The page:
Edinburgh Central candidate challenges Ruth Davidson to hand donation back
THE TORIES should reject campaign funding from controversial businessman Ian Taylor, according to the Scottish National Party (SNP).
Last week it was announced that Taylor – who bankrolled David Cameron’s party and the campaign against independence – would give a further PS100,000 to the Tory election campaign in Scotland.
Taylor, chief executive of multinational oil firm Vitol, has been dragged into numerous political scandal due to dodgy business dealings alleged over years of media reports.
Vitol paid Serbian warlord Arkan , indicted for 24 crimes against humanity, $1m to fix an oil deal. The business was also found guilty of grand larceny in a US court for paying ‘kickbacks’ to Saddam Hussien’s Iraq and avoided tax for more than a decade through the notorious Employee Benefit Trusts scheme.
Alison Dickie, SNP candidate standing against Tory leader Ruth Davidson in next year’s Scottish elections, said the latest donation should be returned: “For Ruth Davidson’s party to have accepted a donation from Ian Taylor is a disgrace; it raises serious questions about the Tory leader in Scotland’s judgement.
“The No campaign accepted money from him despite deeply worrying issues over his business links, and it does the Scottish Tories no credit whatsoever if they think they can now take a similar donation and avoid scrutiny.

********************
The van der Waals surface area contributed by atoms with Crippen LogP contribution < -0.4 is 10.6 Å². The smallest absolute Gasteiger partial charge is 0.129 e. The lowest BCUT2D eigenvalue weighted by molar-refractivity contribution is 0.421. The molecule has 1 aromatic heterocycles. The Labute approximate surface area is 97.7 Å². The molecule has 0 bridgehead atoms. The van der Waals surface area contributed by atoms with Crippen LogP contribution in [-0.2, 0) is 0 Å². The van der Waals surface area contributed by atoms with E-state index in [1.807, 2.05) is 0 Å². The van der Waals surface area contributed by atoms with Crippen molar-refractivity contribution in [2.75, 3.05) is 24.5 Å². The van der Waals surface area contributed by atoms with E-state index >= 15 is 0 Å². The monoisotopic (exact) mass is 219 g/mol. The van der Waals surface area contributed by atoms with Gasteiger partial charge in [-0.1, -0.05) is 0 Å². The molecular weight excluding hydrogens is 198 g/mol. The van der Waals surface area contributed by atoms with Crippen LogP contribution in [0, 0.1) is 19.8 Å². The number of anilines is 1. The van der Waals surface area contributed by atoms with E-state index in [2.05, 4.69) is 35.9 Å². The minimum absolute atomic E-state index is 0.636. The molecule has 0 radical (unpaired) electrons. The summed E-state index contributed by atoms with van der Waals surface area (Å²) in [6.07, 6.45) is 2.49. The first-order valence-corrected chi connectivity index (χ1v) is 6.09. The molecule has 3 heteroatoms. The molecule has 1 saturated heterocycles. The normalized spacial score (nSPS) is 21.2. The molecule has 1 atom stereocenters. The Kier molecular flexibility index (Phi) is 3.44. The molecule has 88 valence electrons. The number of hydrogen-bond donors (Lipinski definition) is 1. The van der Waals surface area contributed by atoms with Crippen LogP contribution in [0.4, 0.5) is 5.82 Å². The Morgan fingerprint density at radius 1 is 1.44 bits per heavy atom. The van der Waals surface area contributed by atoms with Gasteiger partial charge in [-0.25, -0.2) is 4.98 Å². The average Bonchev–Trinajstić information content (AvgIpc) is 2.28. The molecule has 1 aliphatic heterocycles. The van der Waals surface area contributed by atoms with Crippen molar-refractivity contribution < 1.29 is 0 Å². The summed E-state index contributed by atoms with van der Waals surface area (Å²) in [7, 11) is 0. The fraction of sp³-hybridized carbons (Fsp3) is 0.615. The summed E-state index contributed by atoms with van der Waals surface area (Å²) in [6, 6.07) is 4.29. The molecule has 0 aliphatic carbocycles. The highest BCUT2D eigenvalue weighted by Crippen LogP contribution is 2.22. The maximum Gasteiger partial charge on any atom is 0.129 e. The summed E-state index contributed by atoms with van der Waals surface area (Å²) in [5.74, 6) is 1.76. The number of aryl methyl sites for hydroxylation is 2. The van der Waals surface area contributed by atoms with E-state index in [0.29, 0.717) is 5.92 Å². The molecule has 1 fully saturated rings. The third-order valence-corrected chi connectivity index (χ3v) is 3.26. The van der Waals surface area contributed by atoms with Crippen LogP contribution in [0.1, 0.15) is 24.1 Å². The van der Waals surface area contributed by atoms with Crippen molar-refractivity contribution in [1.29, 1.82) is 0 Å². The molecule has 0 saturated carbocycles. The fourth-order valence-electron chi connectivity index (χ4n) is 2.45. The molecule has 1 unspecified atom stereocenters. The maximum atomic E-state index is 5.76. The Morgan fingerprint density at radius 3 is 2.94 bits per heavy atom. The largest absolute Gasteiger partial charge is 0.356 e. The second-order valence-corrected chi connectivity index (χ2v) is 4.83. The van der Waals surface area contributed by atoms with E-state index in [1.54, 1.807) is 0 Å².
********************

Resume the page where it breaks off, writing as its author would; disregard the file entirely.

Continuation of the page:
“The Tories should do the right thing and hand the money back – there can be no excuses for keeping it.
“It will also be interesting to hear if Labour have anything to say on this matter – the legacy of them being tied to the Tories in the No campaign continues to cast a shadow over their battered party,” she added.
Taylor was also accused of improper donations to the Conservative Party. His PS550,000 of Tory donations led to private ‘Leaders Group’ meetings with David Cameron prior to the cash-for-access’ scandal. Vitol was awarded a $1bn contract to supply oil in Libya, a deal that was described as a “huge conflict of interest” .
Labour MP John Mann was the first to describe Taylor’s donations as ” dirty money “.
When these issues emerged during the independence referendum, Taylor’s lawyers threatened pro-independence websites National Collective and Wings Over Scotland with legal action, as well as The Herald newspaper.
After requests from CommonSpace A Conservative Party spokesperson has not yet commented on the specific issues regarding Taylor’s business history after requests from CommonSpace.
Vitol plc claims that payments made to Serbian war lord Arkan were not illegal. Lawyers acting on behalf of Mr Taylor said there is nothing improper about his political donations and links between those donations and Libyan oil contracts are “spurious”. Vitol conceded it would have to “pay something” in a tax deal with HMRC.
Picture courtesy of OTA Photos